I’m grateful for the portability of music.
Do you ever hum and not really realize you’re humming? When I’m content, I hum absentmindedly, just like my dad did. I caught myself humming this afternoon, same thing I was humming when I went out the door on the way to the car this morning and it was sunny and a little warmer than I expected. It took me a second or two to recognize the tune: “Slide for Susan and Dan.”
That was a sunny day too, the day they got married. I’m grateful for the four (I think) couples who thought enough of my flute playing to ask me to play at their ceremonies. Glad two of those couples are still married. Sorry I didn’t write a tune as a gift for each of them.
Oh, the comforts of music. Weighs nothing, takes no space, is always accessible. The way a tune or song can embed itself so deeply that you’re pleasantly surprised when it turns up years and years later on the mind’s Shuffle, and gradually you notice it’s been downloaded to your larynx and the mute button is off.
Interesting, too, the way a tune is a ticket through the wayback machine. “How Much Is That Doggie in the Window,” 1960s, Mom curled against my back, softly singing me to sleep. “Havah Nagilah,” sixth grade, our weekly music lesson, the old yellow songbooks with the fraying corners, Mrs. Slavin drawing the musical staff across the chalkboard with that tool that held five sticks of chalk at once, and—OW!—the chalk just squeaked. “Pass It On,” 1970s, the campfire at Raccoon Creek State Park, on the softball field under the stars. “Gloria” and “Moondance” and “London Homesick Blues,” 1980s, grad school potluck music nights at Sally’s house or Liz and Mark’s house in Pittsburgh. I could go on.
Other people were thinking about singing this week too. Diana Trautwein (who is one of the few who can get away with calling me kiddo) wrote about adding something to her already busy life and joining a choir at the age of 70. Jennifer Dukes Lee (who is younger than I am but feels like a big sister) wrote about singing loud in the car with her daughters. And many many weeks ago, but on my radar now, Ann Kroeker (who remembers well, as both a writing coach and a friend) wrote about standing on a corner in Winslow, Arizona (and if that just planted an earworm, I do not apologize).
You carry a tune. I know you do, I asked. What is it? Where and when does it take you to? Some folks answered.
My dad always sang “In the Pines” to us when he took us camping. My mom has always loved bluegrass music. I grew up listening to country music, bluegrass and so many other genres … my fave as a kid was an album by Nancy Sinatra. —Cathy Frye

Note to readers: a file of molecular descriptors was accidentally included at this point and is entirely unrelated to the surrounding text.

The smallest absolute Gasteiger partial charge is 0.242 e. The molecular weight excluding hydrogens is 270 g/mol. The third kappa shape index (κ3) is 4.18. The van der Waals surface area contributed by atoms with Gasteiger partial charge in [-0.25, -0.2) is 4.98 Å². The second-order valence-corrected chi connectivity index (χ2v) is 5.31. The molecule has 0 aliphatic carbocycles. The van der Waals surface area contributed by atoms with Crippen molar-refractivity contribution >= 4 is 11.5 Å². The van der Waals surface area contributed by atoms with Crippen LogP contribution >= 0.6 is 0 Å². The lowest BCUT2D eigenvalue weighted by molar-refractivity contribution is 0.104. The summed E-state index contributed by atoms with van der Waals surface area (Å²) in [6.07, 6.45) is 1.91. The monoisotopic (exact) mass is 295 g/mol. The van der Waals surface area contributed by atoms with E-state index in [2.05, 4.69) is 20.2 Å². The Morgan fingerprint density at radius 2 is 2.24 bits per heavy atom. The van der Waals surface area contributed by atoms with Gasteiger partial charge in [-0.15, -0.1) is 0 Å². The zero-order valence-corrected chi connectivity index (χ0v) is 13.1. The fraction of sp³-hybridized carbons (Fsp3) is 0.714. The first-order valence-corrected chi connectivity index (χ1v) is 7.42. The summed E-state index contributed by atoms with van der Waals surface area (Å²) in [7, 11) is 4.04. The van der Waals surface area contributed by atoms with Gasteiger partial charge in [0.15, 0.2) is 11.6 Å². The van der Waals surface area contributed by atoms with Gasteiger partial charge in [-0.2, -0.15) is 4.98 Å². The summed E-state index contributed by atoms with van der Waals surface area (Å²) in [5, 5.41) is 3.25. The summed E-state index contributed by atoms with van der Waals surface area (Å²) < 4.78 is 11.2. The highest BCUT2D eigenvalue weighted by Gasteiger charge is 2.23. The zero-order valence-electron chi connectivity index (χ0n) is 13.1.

The musical wayback machine takes me many places. It’s interesting that when I’m trying to remember people I’ve been missing it’s a song that helps me out … even if I’m not trying. My favorite wayback location is standing beside my grandma, her arm around my back encouraging me to sing “You Are My Sunshine.” Everyone else was always trying to get me to shut up, but not Grandma O’Neill. It’s only a tiny blip of a memory, smaller than a thimble, but it holds all I need. —Donna Zukaitis Falcone
Although I have a cheap, prepaid cellphone that isn’t a smart phone, it does provide a means for recording audio. I’m a whistler instead of a hummer. Sometimes a tune will come into my head, and I’ll record my whistling of it. One that comes to mind is a song my Dad played on the organ when I was a child. “Welcome Sweet Springtime.” I can think of another time when I was was raking leaves and I made up a tune, which I really liked. I whistled it over and over that day, making slight changes to “perfect” it. I made up a song! I’ll never forget it! Unfortunately, I hadn’t yet discovered that little trick on my phone. As far as I know, that little ditty is gone forever. —Dan Shelton
I can tell Dan‘s mood from a room away. Content times are accompanied by whistling, discontent by sighs. One night, I had to get out of bed, plod downstairs, and say, “Could you be happy a little more quietly?” As for my mental Shuffle, Dan will attest that it’s less pleasant to witness from a room away. I sing the chorus of a currently popular song, which I never quite seem to learn any more of. It’s just chorus, on endless, annoying loop. —Susan Heffern-Shelton
You have set my inner MP3 spinning! Just might need to write a series on this. —Sheila Dailie
You too. You carry a tune. I know you do. Do tell.
For the backstory on Daylilies, dig your trowel in here.
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